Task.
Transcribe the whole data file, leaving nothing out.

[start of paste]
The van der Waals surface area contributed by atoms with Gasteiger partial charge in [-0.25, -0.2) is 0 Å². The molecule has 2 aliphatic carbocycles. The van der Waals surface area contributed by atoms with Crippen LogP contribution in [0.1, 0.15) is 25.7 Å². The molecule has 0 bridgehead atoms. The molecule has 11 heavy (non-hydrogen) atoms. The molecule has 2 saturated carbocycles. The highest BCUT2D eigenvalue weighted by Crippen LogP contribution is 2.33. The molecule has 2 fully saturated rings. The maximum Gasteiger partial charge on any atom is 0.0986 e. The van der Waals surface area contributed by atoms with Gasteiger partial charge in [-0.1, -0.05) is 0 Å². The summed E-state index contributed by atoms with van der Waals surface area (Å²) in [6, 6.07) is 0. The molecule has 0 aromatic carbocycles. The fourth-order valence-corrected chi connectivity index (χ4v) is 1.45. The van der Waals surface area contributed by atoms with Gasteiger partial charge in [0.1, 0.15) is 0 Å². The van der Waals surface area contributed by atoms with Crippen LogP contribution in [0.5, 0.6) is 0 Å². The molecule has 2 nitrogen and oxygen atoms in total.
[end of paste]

The van der Waals surface area contributed by atoms with Gasteiger partial charge in [-0.25, -0.2) is 0 Å². The molecule has 2 aliphatic carbocycles. The van der Waals surface area contributed by atoms with Crippen LogP contribution in [0.1, 0.15) is 25.7 Å². The molecule has 0 bridgehead atoms. The molecule has 11 heavy (non-hydrogen) atoms. The molecule has 2 saturated carbocycles. The highest BCUT2D eigenvalue weighted by Crippen LogP contribution is 2.33. The molecule has 2 fully saturated rings. The maximum Gasteiger partial charge on any atom is 0.0986 e. The van der Waals surface area contributed by atoms with Gasteiger partial charge in [-0.1, -0.05) is 0 Å². The summed E-state index contributed by atoms with van der Waals surface area (Å²) in [6, 6.07) is 0. The molecule has 0 aromatic carbocycles. The fourth-order valence-corrected chi connectivity index (χ4v) is 1.45. The van der Waals surface area contributed by atoms with Gasteiger partial charge in [0.1, 0.15) is 0 Å². The van der Waals surface area contributed by atoms with Crippen LogP contribution in [0.5, 0.6) is 0 Å². The molecule has 2 nitrogen and oxygen atoms in total.